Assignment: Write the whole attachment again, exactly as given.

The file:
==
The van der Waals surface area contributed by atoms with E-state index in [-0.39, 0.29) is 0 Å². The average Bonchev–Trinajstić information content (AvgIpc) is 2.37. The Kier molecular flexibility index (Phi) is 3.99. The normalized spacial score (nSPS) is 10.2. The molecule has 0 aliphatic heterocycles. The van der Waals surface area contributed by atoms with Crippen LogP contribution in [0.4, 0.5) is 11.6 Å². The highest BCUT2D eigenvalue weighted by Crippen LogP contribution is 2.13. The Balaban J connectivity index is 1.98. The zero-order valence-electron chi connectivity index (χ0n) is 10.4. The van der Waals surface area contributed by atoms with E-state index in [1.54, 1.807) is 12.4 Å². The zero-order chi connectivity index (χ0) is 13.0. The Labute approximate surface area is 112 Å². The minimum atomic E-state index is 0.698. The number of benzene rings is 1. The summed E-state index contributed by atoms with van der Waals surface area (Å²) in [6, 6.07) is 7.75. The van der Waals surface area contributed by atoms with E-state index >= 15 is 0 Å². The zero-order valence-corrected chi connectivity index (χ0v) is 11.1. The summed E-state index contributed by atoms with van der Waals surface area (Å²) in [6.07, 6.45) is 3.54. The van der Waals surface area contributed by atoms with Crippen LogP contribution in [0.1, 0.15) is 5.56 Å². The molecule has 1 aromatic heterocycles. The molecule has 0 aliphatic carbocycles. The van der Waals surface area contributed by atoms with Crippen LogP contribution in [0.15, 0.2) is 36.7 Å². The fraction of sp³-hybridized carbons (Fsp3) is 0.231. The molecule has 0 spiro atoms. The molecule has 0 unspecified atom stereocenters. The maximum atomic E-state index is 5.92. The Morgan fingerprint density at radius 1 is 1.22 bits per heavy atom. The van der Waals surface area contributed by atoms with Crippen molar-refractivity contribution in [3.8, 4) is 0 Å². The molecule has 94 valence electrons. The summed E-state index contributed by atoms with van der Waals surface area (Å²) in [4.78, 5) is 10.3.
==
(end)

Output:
The van der Waals surface area contributed by atoms with E-state index in [-0.39, 0.29) is 0 Å². The average Bonchev–Trinajstić information content (AvgIpc) is 2.37. The Kier molecular flexibility index (Phi) is 3.99. The normalized spacial score (nSPS) is 10.2. The molecule has 0 aliphatic heterocycles. The van der Waals surface area contributed by atoms with Crippen LogP contribution in [0.4, 0.5) is 11.6 Å². The highest BCUT2D eigenvalue weighted by Crippen LogP contribution is 2.13. The Balaban J connectivity index is 1.98. The zero-order valence-electron chi connectivity index (χ0n) is 10.4. The van der Waals surface area contributed by atoms with E-state index in [1.54, 1.807) is 12.4 Å². The zero-order chi connectivity index (χ0) is 13.0. The Labute approximate surface area is 112 Å². The minimum atomic E-state index is 0.698. The number of benzene rings is 1. The summed E-state index contributed by atoms with van der Waals surface area (Å²) in [6, 6.07) is 7.75. The van der Waals surface area contributed by atoms with E-state index >= 15 is 0 Å². The zero-order valence-corrected chi connectivity index (χ0v) is 11.1. The summed E-state index contributed by atoms with van der Waals surface area (Å²) in [6.07, 6.45) is 3.54. The van der Waals surface area contributed by atoms with Crippen LogP contribution in [0.1, 0.15) is 5.56 Å². The molecule has 1 aromatic heterocycles. The molecule has 0 aliphatic carbocycles. The van der Waals surface area contributed by atoms with Crippen LogP contribution in [0.15, 0.2) is 36.7 Å². The fraction of sp³-hybridized carbons (Fsp3) is 0.231. The molecule has 0 spiro atoms. The molecule has 0 unspecified atom stereocenters. The maximum atomic E-state index is 5.92. The Morgan fingerprint density at radius 1 is 1.22 bits per heavy atom. The van der Waals surface area contributed by atoms with Crippen molar-refractivity contribution in [3.8, 4) is 0 Å². The molecule has 94 valence electrons. The summed E-state index contributed by atoms with van der Waals surface area (Å²) in [4.78, 5) is 10.3.